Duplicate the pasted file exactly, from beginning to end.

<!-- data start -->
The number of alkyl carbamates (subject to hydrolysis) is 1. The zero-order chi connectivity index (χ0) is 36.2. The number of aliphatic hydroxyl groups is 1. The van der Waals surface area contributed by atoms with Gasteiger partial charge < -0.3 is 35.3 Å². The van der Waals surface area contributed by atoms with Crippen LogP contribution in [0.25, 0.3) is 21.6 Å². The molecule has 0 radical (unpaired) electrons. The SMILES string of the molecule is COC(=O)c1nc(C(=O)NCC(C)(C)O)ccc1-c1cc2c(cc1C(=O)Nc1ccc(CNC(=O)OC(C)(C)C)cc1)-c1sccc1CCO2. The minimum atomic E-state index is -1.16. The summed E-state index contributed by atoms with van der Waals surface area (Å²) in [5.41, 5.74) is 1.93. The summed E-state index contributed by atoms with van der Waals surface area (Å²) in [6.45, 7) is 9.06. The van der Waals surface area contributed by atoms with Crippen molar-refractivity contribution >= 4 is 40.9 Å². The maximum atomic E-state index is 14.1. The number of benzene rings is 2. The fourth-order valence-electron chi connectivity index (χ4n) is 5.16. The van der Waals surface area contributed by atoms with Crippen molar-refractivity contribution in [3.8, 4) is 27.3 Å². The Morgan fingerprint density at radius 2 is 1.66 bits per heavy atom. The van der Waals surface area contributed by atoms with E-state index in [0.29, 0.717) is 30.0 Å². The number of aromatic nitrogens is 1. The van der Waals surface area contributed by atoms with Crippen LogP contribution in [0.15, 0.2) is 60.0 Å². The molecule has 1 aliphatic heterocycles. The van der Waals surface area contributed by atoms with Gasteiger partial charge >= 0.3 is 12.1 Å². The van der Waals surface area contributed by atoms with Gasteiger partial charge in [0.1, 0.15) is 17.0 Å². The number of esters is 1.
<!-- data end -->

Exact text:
The number of alkyl carbamates (subject to hydrolysis) is 1. The zero-order chi connectivity index (χ0) is 36.2. The number of aliphatic hydroxyl groups is 1. The van der Waals surface area contributed by atoms with Gasteiger partial charge < -0.3 is 35.3 Å². The van der Waals surface area contributed by atoms with Crippen LogP contribution in [0.25, 0.3) is 21.6 Å². The molecule has 0 radical (unpaired) electrons. The SMILES string of the molecule is COC(=O)c1nc(C(=O)NCC(C)(C)O)ccc1-c1cc2c(cc1C(=O)Nc1ccc(CNC(=O)OC(C)(C)C)cc1)-c1sccc1CCO2. The minimum atomic E-state index is -1.16. The summed E-state index contributed by atoms with van der Waals surface area (Å²) in [5.41, 5.74) is 1.93. The summed E-state index contributed by atoms with van der Waals surface area (Å²) in [6.45, 7) is 9.06. The van der Waals surface area contributed by atoms with Crippen molar-refractivity contribution >= 4 is 40.9 Å². The maximum atomic E-state index is 14.1. The number of benzene rings is 2. The fourth-order valence-electron chi connectivity index (χ4n) is 5.16. The van der Waals surface area contributed by atoms with Crippen molar-refractivity contribution in [3.8, 4) is 27.3 Å². The Morgan fingerprint density at radius 2 is 1.66 bits per heavy atom. The van der Waals surface area contributed by atoms with E-state index in [0.29, 0.717) is 30.0 Å². The number of aromatic nitrogens is 1. The van der Waals surface area contributed by atoms with Crippen LogP contribution in [0.15, 0.2) is 60.0 Å². The molecule has 1 aliphatic heterocycles. The van der Waals surface area contributed by atoms with Gasteiger partial charge >= 0.3 is 12.1 Å². The van der Waals surface area contributed by atoms with Gasteiger partial charge in [0.1, 0.15) is 17.0 Å². The number of esters is 1.